NEW YORK - The owner of clothing retailer J.Crew is filing for Chapter 11 bankruptcy protection just over three months after the first person in the U.S. tested positive for COVID-19.
More bankruptcies across the retail sector are expected in the coming weeks with most stores still closed, though states have begun a staggered restart to their economies.
Sales at stores and restaurants plunged in March by the largest amount on records that date back to 1992. That threatens the overall health of the U.S. because consumers drive 70% of economic activity in the country.
Parts of the retail sector were already under duress before the arrival of COVID-19 due to seismic changes in what is bought and how. The most vulnerable are losing the ability to pay bills.
A street remains mostly deserted near a J Crew store during the coronavirus pandemic on May 3, 2020 in New York City. Photo by (Rob Kim/Getty Images)
J.Crew, already in trouble before the pandemic and laden with debt, and was acquired by TPG Capital and Leonard Green & Partners for $3 billion in 2011.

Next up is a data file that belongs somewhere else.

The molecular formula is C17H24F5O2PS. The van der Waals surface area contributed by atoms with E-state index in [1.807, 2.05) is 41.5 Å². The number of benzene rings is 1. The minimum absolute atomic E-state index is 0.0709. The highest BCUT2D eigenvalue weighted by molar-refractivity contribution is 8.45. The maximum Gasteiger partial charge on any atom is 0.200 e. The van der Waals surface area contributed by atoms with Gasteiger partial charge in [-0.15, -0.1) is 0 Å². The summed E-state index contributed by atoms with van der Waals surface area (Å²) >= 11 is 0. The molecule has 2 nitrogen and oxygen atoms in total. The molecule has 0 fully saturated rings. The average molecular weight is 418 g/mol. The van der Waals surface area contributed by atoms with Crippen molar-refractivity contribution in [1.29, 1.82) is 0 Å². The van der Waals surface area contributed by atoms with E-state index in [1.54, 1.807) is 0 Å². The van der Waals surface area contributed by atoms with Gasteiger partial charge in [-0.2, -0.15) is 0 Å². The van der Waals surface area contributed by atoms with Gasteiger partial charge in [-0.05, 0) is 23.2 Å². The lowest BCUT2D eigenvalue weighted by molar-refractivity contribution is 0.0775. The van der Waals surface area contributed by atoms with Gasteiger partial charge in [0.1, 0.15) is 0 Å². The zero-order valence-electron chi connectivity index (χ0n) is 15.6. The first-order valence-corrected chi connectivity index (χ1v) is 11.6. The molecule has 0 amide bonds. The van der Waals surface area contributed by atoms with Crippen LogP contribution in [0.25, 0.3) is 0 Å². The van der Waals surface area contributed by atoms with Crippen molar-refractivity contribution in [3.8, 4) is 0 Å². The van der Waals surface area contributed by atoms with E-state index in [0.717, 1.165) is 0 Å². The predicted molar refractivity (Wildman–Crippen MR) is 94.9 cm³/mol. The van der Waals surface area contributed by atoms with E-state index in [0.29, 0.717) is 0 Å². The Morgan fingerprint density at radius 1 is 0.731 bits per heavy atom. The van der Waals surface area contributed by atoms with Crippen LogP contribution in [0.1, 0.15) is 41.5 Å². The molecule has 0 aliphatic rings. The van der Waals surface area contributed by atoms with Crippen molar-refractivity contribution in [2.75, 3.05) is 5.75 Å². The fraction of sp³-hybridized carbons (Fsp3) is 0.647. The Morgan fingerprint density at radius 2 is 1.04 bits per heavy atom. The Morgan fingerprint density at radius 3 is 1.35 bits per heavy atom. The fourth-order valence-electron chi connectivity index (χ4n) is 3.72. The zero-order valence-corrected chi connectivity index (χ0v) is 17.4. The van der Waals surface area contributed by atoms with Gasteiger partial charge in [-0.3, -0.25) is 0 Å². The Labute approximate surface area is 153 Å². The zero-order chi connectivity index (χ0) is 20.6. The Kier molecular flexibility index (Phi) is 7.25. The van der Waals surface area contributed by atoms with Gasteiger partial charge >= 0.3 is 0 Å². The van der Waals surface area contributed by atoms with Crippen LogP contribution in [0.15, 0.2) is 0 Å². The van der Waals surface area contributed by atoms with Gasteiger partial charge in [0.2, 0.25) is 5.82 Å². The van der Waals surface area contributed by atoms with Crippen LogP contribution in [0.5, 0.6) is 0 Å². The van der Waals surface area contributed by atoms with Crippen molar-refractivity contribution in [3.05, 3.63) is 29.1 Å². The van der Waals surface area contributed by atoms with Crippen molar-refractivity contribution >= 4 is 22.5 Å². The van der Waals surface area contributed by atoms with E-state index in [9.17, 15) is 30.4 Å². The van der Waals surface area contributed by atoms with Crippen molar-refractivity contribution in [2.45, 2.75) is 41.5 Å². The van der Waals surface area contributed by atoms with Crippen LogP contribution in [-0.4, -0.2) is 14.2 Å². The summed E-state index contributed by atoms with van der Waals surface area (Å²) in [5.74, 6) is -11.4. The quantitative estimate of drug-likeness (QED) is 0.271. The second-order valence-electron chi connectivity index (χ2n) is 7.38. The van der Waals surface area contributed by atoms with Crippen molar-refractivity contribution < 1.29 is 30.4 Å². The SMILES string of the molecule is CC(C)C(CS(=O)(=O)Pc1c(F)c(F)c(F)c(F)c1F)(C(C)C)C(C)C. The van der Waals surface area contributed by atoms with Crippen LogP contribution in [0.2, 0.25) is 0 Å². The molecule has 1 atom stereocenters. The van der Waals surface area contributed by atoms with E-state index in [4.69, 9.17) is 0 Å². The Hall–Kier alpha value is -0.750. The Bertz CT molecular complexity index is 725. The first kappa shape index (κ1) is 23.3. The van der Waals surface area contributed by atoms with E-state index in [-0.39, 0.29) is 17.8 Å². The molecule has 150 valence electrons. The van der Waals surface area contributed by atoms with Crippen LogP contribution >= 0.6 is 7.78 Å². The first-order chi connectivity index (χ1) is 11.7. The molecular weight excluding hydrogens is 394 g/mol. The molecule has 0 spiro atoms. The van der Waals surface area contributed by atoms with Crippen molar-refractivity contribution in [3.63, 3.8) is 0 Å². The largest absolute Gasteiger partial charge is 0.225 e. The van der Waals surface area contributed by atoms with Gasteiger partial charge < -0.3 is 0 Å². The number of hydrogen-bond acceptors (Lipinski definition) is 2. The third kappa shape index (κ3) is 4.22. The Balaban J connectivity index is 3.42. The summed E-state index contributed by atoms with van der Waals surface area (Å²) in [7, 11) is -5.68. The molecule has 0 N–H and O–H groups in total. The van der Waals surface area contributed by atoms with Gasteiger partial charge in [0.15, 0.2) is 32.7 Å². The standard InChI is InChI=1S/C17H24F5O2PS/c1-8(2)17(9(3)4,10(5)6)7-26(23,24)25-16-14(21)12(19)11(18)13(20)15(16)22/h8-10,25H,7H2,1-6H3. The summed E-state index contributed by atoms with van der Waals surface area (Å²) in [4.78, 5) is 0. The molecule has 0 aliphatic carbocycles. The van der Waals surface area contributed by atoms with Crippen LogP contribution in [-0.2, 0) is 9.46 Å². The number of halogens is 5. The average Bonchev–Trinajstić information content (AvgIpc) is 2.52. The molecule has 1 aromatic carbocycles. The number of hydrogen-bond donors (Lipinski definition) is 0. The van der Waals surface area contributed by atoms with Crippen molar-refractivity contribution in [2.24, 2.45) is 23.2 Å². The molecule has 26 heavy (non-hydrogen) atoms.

Retail veteran Mickey Drexler led J.Crew for more than a decade when it became a coveted fashion brand. But the chain appeared to lose its way at some point and Drexler severed his last ties with the company in January 2019.
Operations at J.Crew will continue throughout a restructuring and clothing will still be available to purchase online.
The company said Monday that it anticipates its stores will reopen when it's safe to do so.
In its last full year of operations, J.Crew generated $2.5 billion in sales, a 2% increase from the year before.
J.Crew had aimed to spin off its successful Madewell division as a public company and use the proceeds to pay down its debt. The company said Monday that Madewell will remain part of J.Crew Group Inc.
There were 193 J.Crew stores, 172 J.Crew Factory outlets, and 132 Madewell locations as of Feb. 1.